If you’re a pet owner, one of your estate planning priorities is likely making sure that your pet continues to get the best possible care even after you are gone. There are a few different ways to do this, but an increasing number of pet owners are opting to establish pet trusts. One concern clients often raise when we’re discussing pet trusts is how much they should set aside to fund the trust.
After all, you want to make sure there is enough money in the trust to provide for all of your pet’s needs for the rest of its life, but you don’t want to leave an excessive amount to your pet trust and risk inviting a family dispute or, worse, estate litigation.
So, how do you determine what qualifies as a reasonable amount of money to set aside?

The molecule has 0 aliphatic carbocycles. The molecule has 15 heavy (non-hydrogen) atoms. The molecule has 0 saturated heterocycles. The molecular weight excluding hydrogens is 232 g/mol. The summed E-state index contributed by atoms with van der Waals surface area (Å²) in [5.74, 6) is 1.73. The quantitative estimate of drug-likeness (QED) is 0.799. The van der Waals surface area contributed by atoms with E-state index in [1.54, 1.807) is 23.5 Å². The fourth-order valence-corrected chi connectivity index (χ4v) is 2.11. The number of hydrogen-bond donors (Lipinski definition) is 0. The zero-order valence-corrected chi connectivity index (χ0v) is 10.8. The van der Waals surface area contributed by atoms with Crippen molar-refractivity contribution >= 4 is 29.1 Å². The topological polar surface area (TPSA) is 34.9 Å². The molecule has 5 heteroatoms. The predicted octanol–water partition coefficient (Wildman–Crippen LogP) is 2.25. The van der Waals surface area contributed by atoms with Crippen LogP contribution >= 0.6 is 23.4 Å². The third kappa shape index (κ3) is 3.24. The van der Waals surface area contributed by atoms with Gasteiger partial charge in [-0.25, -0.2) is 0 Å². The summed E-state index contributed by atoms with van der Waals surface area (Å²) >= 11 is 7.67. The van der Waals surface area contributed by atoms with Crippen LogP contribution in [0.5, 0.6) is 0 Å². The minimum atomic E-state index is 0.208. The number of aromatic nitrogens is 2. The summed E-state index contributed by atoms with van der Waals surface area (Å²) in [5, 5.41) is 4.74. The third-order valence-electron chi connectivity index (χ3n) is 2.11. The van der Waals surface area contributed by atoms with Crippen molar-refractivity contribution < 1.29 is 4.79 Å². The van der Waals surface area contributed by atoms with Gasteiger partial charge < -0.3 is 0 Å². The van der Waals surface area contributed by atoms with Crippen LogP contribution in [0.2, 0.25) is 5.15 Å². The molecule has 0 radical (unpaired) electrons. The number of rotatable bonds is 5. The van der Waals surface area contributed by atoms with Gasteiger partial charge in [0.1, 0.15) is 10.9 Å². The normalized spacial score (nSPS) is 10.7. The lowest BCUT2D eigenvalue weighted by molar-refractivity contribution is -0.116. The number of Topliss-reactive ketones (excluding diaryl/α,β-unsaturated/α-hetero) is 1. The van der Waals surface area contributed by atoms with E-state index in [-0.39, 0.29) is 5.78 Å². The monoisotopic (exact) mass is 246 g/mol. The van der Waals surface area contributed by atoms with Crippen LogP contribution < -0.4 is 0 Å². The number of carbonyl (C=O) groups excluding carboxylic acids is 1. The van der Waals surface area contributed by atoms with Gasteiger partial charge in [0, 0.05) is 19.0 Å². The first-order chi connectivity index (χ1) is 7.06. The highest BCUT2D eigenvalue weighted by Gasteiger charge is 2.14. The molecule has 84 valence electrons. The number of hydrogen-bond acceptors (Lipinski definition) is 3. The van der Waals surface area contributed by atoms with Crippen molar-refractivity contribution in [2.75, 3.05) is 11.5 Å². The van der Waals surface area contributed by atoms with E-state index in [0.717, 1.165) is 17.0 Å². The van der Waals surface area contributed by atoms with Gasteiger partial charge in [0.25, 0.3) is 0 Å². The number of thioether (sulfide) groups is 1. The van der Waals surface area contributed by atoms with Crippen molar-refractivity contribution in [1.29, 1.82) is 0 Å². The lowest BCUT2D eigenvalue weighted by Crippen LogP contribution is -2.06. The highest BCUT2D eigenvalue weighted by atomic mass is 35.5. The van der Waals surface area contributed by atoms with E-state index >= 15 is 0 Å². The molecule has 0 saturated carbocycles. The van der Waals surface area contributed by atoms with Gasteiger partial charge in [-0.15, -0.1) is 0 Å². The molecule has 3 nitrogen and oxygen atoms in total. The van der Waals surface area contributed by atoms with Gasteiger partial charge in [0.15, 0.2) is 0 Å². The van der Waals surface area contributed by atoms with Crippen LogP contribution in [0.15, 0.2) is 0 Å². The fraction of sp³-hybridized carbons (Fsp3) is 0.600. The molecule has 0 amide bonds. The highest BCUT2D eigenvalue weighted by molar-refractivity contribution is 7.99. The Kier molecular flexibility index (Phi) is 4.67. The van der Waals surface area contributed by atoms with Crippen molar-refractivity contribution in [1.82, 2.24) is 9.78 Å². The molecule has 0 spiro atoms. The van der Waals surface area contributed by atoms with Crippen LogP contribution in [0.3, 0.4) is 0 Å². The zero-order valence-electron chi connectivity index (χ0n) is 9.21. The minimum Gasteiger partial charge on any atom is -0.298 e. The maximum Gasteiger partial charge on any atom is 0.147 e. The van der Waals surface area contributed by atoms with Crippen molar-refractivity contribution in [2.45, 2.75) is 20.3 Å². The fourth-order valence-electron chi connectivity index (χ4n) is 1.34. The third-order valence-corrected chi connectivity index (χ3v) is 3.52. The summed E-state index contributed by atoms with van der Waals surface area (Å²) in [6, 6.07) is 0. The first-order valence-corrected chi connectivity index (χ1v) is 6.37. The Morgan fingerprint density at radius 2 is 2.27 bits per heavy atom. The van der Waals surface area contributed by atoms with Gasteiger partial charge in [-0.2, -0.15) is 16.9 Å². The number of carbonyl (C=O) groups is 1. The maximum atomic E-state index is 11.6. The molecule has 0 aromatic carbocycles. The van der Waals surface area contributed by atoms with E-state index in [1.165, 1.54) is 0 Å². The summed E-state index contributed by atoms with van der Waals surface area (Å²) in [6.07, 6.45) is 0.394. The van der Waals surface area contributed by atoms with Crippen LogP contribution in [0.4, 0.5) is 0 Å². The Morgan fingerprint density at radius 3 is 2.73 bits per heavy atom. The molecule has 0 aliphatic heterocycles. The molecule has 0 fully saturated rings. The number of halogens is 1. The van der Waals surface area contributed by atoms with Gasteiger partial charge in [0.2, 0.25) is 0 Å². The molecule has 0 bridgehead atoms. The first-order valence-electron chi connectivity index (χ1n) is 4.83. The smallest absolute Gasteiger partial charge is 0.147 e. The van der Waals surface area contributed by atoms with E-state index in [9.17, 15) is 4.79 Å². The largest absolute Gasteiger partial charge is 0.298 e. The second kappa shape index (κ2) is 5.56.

- A good first step is to take a look at your pet’s current needs. How much does it cost you, on an annual basis, to feed, shelter, and groom your pet? What about vet bills and medications? Don’t forget to factor in boarding fees or the cost of traveling with your pet, if you expect a future caregiver to have these same expenses. Once you’ve determined an annual cost of care, you’ll want to multiply it by your pet’s remaining life expectancy.
- Next, you might want to pay a visit to your pet’s veterinarian and find out what future medical expenses your pet is likely to incur, given its life expectancy. You can add these expected costs onto the base figure you’ve already come up with.
- Will you pay your caregiver for his or her services? If so, factor in this fee, as well.
- What about the trustee of your pet trust? If the trustee will be paid a fee, don’t forget to include this in the amount to be funded into the trust.
These items are a good starting point for figuring out how much money should go into your pet trust. And don’t forget to use your estate planning attorney as a resource. He or she can help make sure your trust does exactly what you need it to do.